Taxi Fabric was an initiative taken on this year’s Independence Day to highlight the similarities between the two nations.


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The owner aimed to let people know that despite all the hatred, the only thing that really  separated India and Pakistan is a border, not the people or the culture.

Taxi Fabric, an initiative taken by Sanket Alvani, transformed the interiors of Mumbai’s popular black and yellow cabs, with the help of two designers; a 29 year old designer from Pakistan and an elderly Sikh driver from Mumbai.

The idea behind the designs for Taxi Fabric was to show how intricately and strongly Pakistanis and Indians are connected, not just through our history of independence but through similarities between our people, cultures, traditions, superstitions, idols and so on, making us essentially the same kind of people,” Arif told The Express Tribune.

The elements of the design of this taxi is very well-thought out and consists of the commonalities that the two nations possess as well as their unique characteristics, such as the depiction of music through guitar necks and gramophone horns.

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For the designs, I also picked up on hand gestures and geometric patterns common or unique to both cultures and religions such as a Dua or a namaste and amalgamated them into a visual collage around a seascape, since the water and sea are connecting points for the two countries,” she added.

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Elaborating on her design, the Indus Valley School of Art & Architecture graduate said, “Additionally, I added details to convey the mystic and spiritual nature of both nations, while playing with symmetrical compositions to reciprocate our likeness. The beach and a water park in Mumbai were also places that held a soft spot for the taxi driver, Satmant Singh, something I predominantly included in my designs to give him some sort of respite in Mumbai’s endless traffic jams.”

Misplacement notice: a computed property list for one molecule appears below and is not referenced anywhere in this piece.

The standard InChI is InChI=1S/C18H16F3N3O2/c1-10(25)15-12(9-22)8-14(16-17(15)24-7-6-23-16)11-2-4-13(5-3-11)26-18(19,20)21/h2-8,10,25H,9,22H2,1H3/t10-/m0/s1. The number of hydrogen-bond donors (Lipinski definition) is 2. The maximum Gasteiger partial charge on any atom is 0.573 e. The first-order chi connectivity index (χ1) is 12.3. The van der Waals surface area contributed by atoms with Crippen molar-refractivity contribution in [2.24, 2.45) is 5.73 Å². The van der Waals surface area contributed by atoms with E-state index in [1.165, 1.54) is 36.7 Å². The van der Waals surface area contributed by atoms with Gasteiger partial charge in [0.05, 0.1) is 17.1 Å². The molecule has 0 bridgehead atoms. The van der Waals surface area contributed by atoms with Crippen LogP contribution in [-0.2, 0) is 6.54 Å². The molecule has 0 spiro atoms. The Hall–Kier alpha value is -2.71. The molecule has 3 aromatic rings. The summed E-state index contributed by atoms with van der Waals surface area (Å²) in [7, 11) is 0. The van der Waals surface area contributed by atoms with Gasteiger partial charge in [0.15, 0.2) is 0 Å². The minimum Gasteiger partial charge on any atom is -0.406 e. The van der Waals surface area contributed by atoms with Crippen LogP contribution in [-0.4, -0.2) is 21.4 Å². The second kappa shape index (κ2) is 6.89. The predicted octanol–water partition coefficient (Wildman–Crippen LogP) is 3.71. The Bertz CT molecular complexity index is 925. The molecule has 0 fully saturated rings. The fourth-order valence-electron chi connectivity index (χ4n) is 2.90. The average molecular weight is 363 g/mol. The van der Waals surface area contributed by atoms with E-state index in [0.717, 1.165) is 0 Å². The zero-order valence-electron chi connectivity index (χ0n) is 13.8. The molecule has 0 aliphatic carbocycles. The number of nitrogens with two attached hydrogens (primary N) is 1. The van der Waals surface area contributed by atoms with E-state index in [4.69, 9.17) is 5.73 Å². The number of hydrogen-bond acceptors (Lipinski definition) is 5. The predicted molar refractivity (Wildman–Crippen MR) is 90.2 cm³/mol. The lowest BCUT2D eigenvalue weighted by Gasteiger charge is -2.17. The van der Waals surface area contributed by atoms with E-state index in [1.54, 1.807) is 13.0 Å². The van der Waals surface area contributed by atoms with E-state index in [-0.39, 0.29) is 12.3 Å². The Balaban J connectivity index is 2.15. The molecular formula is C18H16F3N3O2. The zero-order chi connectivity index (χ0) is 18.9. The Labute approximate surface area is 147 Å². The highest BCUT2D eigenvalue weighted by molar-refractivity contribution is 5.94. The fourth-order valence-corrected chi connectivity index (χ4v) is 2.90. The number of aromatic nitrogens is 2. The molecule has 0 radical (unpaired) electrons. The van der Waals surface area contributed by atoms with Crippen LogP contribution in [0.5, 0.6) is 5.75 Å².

However, the Pakistani designer who worked from Karachi is yet to see her designs personally and she hopes to visit India soon for that matter.

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Overwhelmed by the response to her design and appreciation from Indians, the 29-year-old said, “The project itself has been a great learning experience, and I’ve gained some precious friends through it.” Samya further believes that it’s time for people to rise above bitter behavior towards each other and recognise each other’s importance in this world.

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She believes that we have been conditioned to hate India which s due to how the information in our history books has been presented for so long but she is happy that at least the artists are collaborating in order to celebrate art and spread empathy.

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However, Samya regretted, “The current ongoing political uncertainty between the two countries does make it hard for collaborating artists to travel to each other’s states, hold or be part of festivals, concerts and exhibitions together. Which is really quite disheartening, considering the amazing collaborations and art projects upcoming Pakistani artists have been a part of and should be a part of, and how much India could help in terms of exposure and providing us with a corresponding, collaborating partner.”

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If you get a chance to sit in Singh’s taxi, don’t forget to read the heart-winning lines stitched at the back of his seat. It says, “India and Pakistan. Separated at birth, siblings who grew up and forgot how much they love each other.”

We are in love with the design of the taxi and the thought behind it. What do you think?